I would submit that it is the Christian Apologists who are using their imagination (and largely) ignoring their own Scriptures to provide evidence for the Resurrection that is a product of their own mind.
But here is an even bigger issue, that I have not brought up yet. Lets imagine that there are God, the Angels and Satan. If true, that will create another dimension to the debate. On the one hand, as Christians argue, this will make resurrection possible, that’s true and I agree with this. But, what Christians seem to miss, is that it will make supernatural theft of Jesus’ body possible also! I am, admittedly, using my own imagination here. But, assuming Satan’s existence, and provided he has the powers of a supernatural being that is more powerful than humans, he could have stolen the body and appeared as a vision to the disciples and the 500 brethren in order to deceive them. Again, admittedly this is a product of imagination, but I think anyone who relies on spiritual forces must account for the negative supernatural influences also.
After Jesus’ violent death, His followers were frightened and scattered. Then, something happened that grew a strong, bold, and confident belief that resisted sustained, murderous opposition. Unlike other movements with executed leaders, once they came back together they did not replace Jesus with one of his family members. Their resistance was entirely non-violent and devoid of political power. Yet they were all suddenly willing to die for what they saw. What changed them? Why was there not evidence at the time to undermine their belief? What convinced them that Jesus was inconceivably greater than his family?
We think the answer was they encountered Jesus, risen again, and therefore believed God’s Kingdom had come and they no longer had to fear death.
You can take your shot at an answer, but no historian has been able to provide an account. The claim is not that they all died for teaching the Resurrection (that is false), but that they all became willing to nonviolently die after witnessing the Ressurection.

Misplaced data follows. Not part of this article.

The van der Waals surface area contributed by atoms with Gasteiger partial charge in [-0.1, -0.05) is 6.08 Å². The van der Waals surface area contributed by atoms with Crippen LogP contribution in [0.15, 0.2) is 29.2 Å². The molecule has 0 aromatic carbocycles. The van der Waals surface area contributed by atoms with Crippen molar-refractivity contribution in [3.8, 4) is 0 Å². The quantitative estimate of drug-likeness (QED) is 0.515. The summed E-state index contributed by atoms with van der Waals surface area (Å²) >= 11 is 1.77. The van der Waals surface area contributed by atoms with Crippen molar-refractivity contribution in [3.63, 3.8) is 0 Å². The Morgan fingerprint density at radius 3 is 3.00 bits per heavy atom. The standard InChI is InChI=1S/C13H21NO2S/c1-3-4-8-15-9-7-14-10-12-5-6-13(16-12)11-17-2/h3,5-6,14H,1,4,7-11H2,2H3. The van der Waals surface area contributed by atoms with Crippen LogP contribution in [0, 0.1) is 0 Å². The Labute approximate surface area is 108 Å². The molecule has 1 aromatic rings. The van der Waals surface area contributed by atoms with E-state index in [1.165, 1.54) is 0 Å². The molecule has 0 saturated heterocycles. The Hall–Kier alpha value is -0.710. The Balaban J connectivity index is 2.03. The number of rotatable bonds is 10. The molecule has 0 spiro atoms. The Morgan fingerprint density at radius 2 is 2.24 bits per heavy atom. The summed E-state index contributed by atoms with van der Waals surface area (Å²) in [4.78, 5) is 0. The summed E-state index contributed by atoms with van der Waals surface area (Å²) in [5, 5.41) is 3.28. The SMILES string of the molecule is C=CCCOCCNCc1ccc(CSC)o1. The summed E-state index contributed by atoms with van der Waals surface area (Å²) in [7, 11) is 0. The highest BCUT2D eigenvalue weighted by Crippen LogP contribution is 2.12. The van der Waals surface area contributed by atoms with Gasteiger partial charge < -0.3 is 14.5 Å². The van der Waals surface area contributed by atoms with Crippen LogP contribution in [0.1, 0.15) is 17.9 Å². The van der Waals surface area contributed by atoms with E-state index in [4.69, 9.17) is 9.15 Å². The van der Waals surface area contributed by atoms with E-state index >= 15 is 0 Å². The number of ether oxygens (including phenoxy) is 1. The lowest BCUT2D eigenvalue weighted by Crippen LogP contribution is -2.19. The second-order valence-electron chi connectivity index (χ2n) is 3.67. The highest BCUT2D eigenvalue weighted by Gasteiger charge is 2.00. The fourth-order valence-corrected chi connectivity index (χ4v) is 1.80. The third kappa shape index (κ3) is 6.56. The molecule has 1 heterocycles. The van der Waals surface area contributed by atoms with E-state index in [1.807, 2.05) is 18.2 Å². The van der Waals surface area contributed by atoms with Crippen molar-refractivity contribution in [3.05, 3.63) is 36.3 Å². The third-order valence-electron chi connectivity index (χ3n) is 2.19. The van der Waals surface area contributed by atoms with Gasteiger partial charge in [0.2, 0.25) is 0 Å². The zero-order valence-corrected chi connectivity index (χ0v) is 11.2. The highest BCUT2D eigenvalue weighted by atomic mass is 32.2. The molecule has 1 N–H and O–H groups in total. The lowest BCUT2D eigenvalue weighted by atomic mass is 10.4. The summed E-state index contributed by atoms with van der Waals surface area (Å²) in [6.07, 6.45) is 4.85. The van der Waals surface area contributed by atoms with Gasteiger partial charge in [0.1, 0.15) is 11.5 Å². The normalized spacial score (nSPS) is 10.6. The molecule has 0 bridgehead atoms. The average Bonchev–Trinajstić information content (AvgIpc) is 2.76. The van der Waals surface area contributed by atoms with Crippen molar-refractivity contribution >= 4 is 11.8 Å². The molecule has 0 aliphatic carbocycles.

This is an interesting theory that can be tested with evidence.
Your posts are helpful here. What you call contradiction are examples of quote mining, where passages are taken out of context, and divorced from the narrative to say exactly the opposite of what is meant. We here at BioLogos are really familiar with this style of reasoning, because we see it all the time in anti-evolutionists. It is very easy to quote mine for contradictions. In the age of the Internet it is even easier. Just google around and you will find pages and pages of silliness like this, both against evolution and against Jesus.
At some point, we have to decide if evidence really matters to us or not. There is evidence for the Resurrection. And for evolution too. One has to be willing to look for it with an open mind, and turn from the silliness of quote mining, and to be willing to go where the evidence points.
There are good reasons to turn from Jesus. He calls to willfully suffer for those injured by the injustices in this world. This is costly. This is hard.
Quote mining, however, is a silly reason to turn from Him. Why not try to understand what you reject to resolutely? I ask the same thing of my anti-evolutionist friends. It is only easy to reject evolution when it is not understood. The same is true of Jesus.